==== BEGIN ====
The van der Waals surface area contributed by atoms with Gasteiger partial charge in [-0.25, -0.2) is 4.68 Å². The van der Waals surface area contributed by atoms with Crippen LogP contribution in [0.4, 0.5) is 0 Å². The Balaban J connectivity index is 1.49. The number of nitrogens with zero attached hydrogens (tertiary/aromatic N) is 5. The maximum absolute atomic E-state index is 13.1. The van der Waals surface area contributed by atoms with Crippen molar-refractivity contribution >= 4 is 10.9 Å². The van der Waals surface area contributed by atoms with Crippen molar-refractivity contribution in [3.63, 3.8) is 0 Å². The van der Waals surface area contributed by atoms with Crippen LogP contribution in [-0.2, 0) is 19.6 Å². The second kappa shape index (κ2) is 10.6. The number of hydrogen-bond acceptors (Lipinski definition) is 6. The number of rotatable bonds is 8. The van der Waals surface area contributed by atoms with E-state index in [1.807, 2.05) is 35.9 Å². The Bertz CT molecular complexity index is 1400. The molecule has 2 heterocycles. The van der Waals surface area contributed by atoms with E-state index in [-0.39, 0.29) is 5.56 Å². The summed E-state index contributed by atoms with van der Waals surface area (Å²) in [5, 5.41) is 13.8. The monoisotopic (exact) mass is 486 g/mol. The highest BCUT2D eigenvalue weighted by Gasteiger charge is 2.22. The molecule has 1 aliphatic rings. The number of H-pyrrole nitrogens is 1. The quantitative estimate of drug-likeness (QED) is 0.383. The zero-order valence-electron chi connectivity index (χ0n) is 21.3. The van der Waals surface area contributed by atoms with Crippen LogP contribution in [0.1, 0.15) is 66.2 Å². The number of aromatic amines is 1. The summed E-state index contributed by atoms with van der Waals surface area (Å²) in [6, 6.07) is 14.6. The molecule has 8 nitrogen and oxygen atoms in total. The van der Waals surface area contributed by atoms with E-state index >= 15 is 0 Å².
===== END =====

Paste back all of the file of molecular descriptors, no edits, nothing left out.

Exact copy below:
The van der Waals surface area contributed by atoms with Gasteiger partial charge in [-0.25, -0.2) is 4.68 Å². The van der Waals surface area contributed by atoms with Crippen LogP contribution in [0.4, 0.5) is 0 Å². The Balaban J connectivity index is 1.49. The number of nitrogens with zero attached hydrogens (tertiary/aromatic N) is 5. The maximum absolute atomic E-state index is 13.1. The van der Waals surface area contributed by atoms with Crippen molar-refractivity contribution >= 4 is 10.9 Å². The van der Waals surface area contributed by atoms with Crippen molar-refractivity contribution in [3.63, 3.8) is 0 Å². The van der Waals surface area contributed by atoms with Crippen LogP contribution in [-0.2, 0) is 19.6 Å². The second kappa shape index (κ2) is 10.6. The number of hydrogen-bond acceptors (Lipinski definition) is 6. The number of rotatable bonds is 8. The van der Waals surface area contributed by atoms with E-state index in [1.807, 2.05) is 35.9 Å². The Bertz CT molecular complexity index is 1400. The molecule has 2 heterocycles. The van der Waals surface area contributed by atoms with E-state index in [-0.39, 0.29) is 5.56 Å². The summed E-state index contributed by atoms with van der Waals surface area (Å²) in [5, 5.41) is 13.8. The monoisotopic (exact) mass is 486 g/mol. The highest BCUT2D eigenvalue weighted by Gasteiger charge is 2.22. The molecule has 1 aliphatic rings. The number of H-pyrrole nitrogens is 1. The quantitative estimate of drug-likeness (QED) is 0.383. The zero-order valence-electron chi connectivity index (χ0n) is 21.3. The van der Waals surface area contributed by atoms with Crippen LogP contribution in [0.1, 0.15) is 66.2 Å². The number of aromatic amines is 1. The summed E-state index contributed by atoms with van der Waals surface area (Å²) in [6, 6.07) is 14.6. The molecule has 8 nitrogen and oxygen atoms in total. The van der Waals surface area contributed by atoms with E-state index >= 15 is 0 Å².